Brief 2: Promotional design
A youth theatre club is performing a production of Abigail’s Party. Mike Leigh’s tale of
suburban taste is set in the 1970s and explores middle class aspirations and preoccupations.
You will need to acquaint yourself with the play if you don’t know it already, as they are
particularly keen for it to have a 70s feel. The play will be touring local theatres for a month,
performing every Friday night and Saturday matinee.
Produce a poster (A3 portrait), a flyer (A5 landscape, double-sided) and newspaper advert
(A6) to promote this event. In addition they would like their A5 programme cover to continue
the design theme.
For the purposes of this brief you need to invent dates, times, places, names and any other
information you think will be required. Use Lorun ipsum text for areas of body text.
This entry is my initial response to the brief above. I will describe my analysis, research, design process and results, as well as discussing my findings and my lessons learned.
This is an updated version with changes prompted by my tutors feedback.
I choose Brief 2 Promotional design because of the play – I had been told about it and had never seen it, so if felt like a good opportunity to view it within the context of this assignment. In addition, I enjoy the creative aspects of making event posters and associated material.
I first analysed the assignment and decided on area that I would need to research. For this I used mind mapping:
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Following this I then performed some research. The data that I collected, I stored in an electronic note book. The relevant excerpts can be seen here: Assignment 5 – Your choice.
I performed research into the following areas:
- Looking at the play itself and making notes: I wanted to see the play and use this as a direct source of ideas.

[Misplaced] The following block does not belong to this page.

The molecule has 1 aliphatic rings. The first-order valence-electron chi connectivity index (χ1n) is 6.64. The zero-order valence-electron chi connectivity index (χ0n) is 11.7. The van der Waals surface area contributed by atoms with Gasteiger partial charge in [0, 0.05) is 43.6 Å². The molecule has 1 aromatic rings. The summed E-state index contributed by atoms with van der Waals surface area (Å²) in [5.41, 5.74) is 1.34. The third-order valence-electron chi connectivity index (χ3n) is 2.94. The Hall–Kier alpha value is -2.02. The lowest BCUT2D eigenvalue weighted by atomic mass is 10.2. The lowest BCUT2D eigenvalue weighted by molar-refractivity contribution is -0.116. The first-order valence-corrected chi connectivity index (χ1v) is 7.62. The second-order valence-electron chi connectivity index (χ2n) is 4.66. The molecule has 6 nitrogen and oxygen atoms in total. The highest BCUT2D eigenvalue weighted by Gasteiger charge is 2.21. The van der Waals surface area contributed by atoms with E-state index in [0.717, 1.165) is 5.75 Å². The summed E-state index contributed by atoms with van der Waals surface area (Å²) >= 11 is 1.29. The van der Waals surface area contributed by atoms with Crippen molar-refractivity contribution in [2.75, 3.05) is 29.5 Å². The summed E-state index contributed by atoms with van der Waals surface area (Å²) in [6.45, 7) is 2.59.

- Researching the author’s intent: I wanted to gain deeper insight into the play and thought reading about Mike Leigh’s ideas would be helpful.
- Looking at existing posters and advertising material: Obviously it is a good idea to see how the play had previously been represented and thus see whether there are any unique angles.
- Reviewing the trends of the 1970s: Even though I am old enough to remember the 1970s well, I decided to review trends (colours, fonts, décor…)
- Youth theatres: I have no real knowledge of youth theatre clubs and was uncertain of the possible ages of actors, the general appearance of advertising material and whether there were any legal implications on design (e.g. not showing cigarettes or alcohol)
- Information on posters and programme covers: I checked to see what information was typically included on a poster and a programme cover, since I was uncertain what would typically be there in a British production.
To address these points I started gathering material in my electronic notebook (see Assignment 5 – Your choice). I show some examples in the entries below as well as drawing conclusions.
The play itself
I looked at the original BBC Play for the Day version which was available on YouTube (here). This version is slightly shorter than the original play and has minor changes (e.g. music because of potential US copyright issues). However, for this assignment I thought the differences were sufficiently small that I could ignore them. I will not describe the plot or characters, see here for a summary.
While looking at the play the following points struck me:
- How dated the environment and manners were, even though the play, with its cringe-worthy characters, still made fascinating viewing
- Abigail despite her “title role”, plays very much a secondary part, being alluded to but never seen. She, however, acts as a partner to Susan (her mother) and as a subject of conversations by the other characters.
- The strained atmosphere: as characters argue with their partners over small / trivial things, such as the choice of music, they all try to remain polite and appear to be doing the right thing.